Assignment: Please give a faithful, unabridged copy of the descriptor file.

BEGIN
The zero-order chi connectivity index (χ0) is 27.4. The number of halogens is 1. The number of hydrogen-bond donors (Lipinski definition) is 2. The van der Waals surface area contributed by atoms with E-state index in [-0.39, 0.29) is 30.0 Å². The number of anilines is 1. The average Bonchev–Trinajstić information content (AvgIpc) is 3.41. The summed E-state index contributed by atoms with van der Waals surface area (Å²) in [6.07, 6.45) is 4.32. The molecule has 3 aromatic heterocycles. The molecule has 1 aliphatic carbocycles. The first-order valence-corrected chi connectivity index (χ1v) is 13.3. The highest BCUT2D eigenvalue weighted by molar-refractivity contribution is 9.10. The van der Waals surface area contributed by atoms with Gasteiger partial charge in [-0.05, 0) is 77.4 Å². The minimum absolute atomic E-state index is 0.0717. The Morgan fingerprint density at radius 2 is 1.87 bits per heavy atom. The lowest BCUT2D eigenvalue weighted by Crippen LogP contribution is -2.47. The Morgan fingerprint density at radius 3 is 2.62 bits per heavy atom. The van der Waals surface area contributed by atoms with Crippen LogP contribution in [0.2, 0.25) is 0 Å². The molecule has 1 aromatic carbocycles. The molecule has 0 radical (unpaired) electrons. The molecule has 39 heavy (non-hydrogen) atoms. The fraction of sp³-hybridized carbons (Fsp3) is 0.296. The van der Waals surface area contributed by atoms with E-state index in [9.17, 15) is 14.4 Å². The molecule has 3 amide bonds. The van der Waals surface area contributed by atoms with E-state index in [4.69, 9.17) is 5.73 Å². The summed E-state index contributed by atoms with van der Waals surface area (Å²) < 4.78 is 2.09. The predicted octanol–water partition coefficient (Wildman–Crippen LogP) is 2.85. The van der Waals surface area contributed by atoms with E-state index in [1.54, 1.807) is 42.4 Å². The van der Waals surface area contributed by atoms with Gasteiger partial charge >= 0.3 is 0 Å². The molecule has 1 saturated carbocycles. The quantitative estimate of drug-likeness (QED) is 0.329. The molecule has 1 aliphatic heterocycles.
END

The zero-order chi connectivity index (χ0) is 27.4. The number of halogens is 1. The number of hydrogen-bond donors (Lipinski definition) is 2. The van der Waals surface area contributed by atoms with E-state index in [-0.39, 0.29) is 30.0 Å². The number of anilines is 1. The average Bonchev–Trinajstić information content (AvgIpc) is 3.41. The summed E-state index contributed by atoms with van der Waals surface area (Å²) in [6.07, 6.45) is 4.32. The molecule has 3 aromatic heterocycles. The molecule has 1 aliphatic carbocycles. The first-order valence-corrected chi connectivity index (χ1v) is 13.3. The highest BCUT2D eigenvalue weighted by molar-refractivity contribution is 9.10. The van der Waals surface area contributed by atoms with Gasteiger partial charge in [-0.05, 0) is 77.4 Å². The minimum absolute atomic E-state index is 0.0717. The Morgan fingerprint density at radius 2 is 1.87 bits per heavy atom. The lowest BCUT2D eigenvalue weighted by Crippen LogP contribution is -2.47. The Morgan fingerprint density at radius 3 is 2.62 bits per heavy atom. The van der Waals surface area contributed by atoms with Crippen LogP contribution in [0.2, 0.25) is 0 Å². The molecule has 1 aromatic carbocycles. The molecule has 0 radical (unpaired) electrons. The molecule has 39 heavy (non-hydrogen) atoms. The fraction of sp³-hybridized carbons (Fsp3) is 0.296. The van der Waals surface area contributed by atoms with E-state index in [9.17, 15) is 14.4 Å². The molecule has 3 amide bonds. The van der Waals surface area contributed by atoms with E-state index in [4.69, 9.17) is 5.73 Å². The summed E-state index contributed by atoms with van der Waals surface area (Å²) < 4.78 is 2.09. The predicted octanol–water partition coefficient (Wildman–Crippen LogP) is 2.85. The van der Waals surface area contributed by atoms with E-state index in [1.54, 1.807) is 42.4 Å². The van der Waals surface area contributed by atoms with Gasteiger partial charge >= 0.3 is 0 Å². The molecule has 1 saturated carbocycles. The quantitative estimate of drug-likeness (QED) is 0.329. The molecule has 1 aliphatic heterocycles.